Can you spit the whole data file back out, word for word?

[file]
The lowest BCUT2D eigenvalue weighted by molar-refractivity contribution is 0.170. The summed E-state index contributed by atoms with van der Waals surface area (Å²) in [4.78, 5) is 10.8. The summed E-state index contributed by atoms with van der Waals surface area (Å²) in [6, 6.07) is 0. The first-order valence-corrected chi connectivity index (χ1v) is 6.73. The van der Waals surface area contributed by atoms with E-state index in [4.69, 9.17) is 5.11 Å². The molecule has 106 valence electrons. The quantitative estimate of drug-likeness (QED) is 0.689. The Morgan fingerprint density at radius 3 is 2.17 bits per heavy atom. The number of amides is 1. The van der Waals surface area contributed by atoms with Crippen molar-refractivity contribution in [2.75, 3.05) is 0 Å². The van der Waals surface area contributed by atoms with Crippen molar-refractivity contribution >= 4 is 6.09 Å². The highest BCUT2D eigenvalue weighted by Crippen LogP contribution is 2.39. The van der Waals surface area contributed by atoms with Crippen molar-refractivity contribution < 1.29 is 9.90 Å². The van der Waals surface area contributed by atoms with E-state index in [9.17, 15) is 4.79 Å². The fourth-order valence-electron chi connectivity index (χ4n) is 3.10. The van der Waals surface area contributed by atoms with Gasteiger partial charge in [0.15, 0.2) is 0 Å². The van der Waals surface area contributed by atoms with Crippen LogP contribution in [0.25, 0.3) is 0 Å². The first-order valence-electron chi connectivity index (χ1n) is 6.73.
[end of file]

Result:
The lowest BCUT2D eigenvalue weighted by molar-refractivity contribution is 0.170. The summed E-state index contributed by atoms with van der Waals surface area (Å²) in [4.78, 5) is 10.8. The summed E-state index contributed by atoms with van der Waals surface area (Å²) in [6, 6.07) is 0. The first-order valence-corrected chi connectivity index (χ1v) is 6.73. The van der Waals surface area contributed by atoms with E-state index in [4.69, 9.17) is 5.11 Å². The molecule has 106 valence electrons. The quantitative estimate of drug-likeness (QED) is 0.689. The Morgan fingerprint density at radius 3 is 2.17 bits per heavy atom. The number of amides is 1. The van der Waals surface area contributed by atoms with Crippen molar-refractivity contribution in [2.75, 3.05) is 0 Å². The van der Waals surface area contributed by atoms with Crippen molar-refractivity contribution >= 4 is 6.09 Å². The highest BCUT2D eigenvalue weighted by Crippen LogP contribution is 2.39. The van der Waals surface area contributed by atoms with Crippen molar-refractivity contribution < 1.29 is 9.90 Å². The van der Waals surface area contributed by atoms with E-state index in [9.17, 15) is 4.79 Å². The fourth-order valence-electron chi connectivity index (χ4n) is 3.10. The van der Waals surface area contributed by atoms with Gasteiger partial charge in [0.15, 0.2) is 0 Å². The van der Waals surface area contributed by atoms with Crippen LogP contribution in [0.25, 0.3) is 0 Å². The first-order valence-electron chi connectivity index (χ1n) is 6.73.